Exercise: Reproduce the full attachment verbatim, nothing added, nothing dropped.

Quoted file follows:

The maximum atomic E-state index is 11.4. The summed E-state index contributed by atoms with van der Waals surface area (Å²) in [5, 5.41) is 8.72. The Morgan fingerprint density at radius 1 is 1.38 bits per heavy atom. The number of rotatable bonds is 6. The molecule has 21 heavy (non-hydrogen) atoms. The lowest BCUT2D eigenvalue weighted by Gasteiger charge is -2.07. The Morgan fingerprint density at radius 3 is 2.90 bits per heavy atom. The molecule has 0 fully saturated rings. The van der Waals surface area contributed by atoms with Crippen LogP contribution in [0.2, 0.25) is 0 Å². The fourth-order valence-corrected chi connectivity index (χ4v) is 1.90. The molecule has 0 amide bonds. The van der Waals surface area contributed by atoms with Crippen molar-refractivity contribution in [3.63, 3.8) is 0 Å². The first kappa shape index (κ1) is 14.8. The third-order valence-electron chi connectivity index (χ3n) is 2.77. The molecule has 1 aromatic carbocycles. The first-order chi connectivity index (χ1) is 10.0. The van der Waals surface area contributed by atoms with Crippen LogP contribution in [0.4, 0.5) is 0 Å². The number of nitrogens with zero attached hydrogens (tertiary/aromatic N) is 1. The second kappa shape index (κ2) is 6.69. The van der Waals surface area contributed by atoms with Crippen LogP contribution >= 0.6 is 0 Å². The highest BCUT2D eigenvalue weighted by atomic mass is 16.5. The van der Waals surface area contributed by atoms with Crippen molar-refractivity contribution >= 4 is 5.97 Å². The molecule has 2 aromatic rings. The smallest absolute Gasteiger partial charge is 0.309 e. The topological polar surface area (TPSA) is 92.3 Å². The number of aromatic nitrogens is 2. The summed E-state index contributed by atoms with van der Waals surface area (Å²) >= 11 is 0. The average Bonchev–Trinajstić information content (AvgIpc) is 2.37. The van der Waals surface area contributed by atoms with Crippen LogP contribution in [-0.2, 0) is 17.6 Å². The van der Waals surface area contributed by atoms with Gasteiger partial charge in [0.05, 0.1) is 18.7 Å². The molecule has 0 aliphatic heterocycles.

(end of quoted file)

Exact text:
The maximum atomic E-state index is 11.4. The summed E-state index contributed by atoms with van der Waals surface area (Å²) in [5, 5.41) is 8.72. The Morgan fingerprint density at radius 1 is 1.38 bits per heavy atom. The number of rotatable bonds is 6. The molecule has 21 heavy (non-hydrogen) atoms. The lowest BCUT2D eigenvalue weighted by Gasteiger charge is -2.07. The Morgan fingerprint density at radius 3 is 2.90 bits per heavy atom. The molecule has 0 fully saturated rings. The van der Waals surface area contributed by atoms with Crippen LogP contribution in [0.2, 0.25) is 0 Å². The fourth-order valence-corrected chi connectivity index (χ4v) is 1.90. The molecule has 0 amide bonds. The van der Waals surface area contributed by atoms with Crippen molar-refractivity contribution in [3.63, 3.8) is 0 Å². The first kappa shape index (κ1) is 14.8. The third-order valence-electron chi connectivity index (χ3n) is 2.77. The molecule has 1 aromatic carbocycles. The first-order chi connectivity index (χ1) is 10.0. The van der Waals surface area contributed by atoms with Crippen LogP contribution in [0.4, 0.5) is 0 Å². The number of nitrogens with zero attached hydrogens (tertiary/aromatic N) is 1. The second kappa shape index (κ2) is 6.69. The van der Waals surface area contributed by atoms with Crippen LogP contribution >= 0.6 is 0 Å². The highest BCUT2D eigenvalue weighted by atomic mass is 16.5. The van der Waals surface area contributed by atoms with Crippen molar-refractivity contribution >= 4 is 5.97 Å². The molecule has 2 aromatic rings. The smallest absolute Gasteiger partial charge is 0.309 e. The topological polar surface area (TPSA) is 92.3 Å². The number of aromatic nitrogens is 2. The summed E-state index contributed by atoms with van der Waals surface area (Å²) >= 11 is 0. The average Bonchev–Trinajstić information content (AvgIpc) is 2.37. The van der Waals surface area contributed by atoms with Crippen LogP contribution in [-0.2, 0) is 17.6 Å². The van der Waals surface area contributed by atoms with Gasteiger partial charge in [0.05, 0.1) is 18.7 Å². The molecule has 0 aliphatic heterocycles.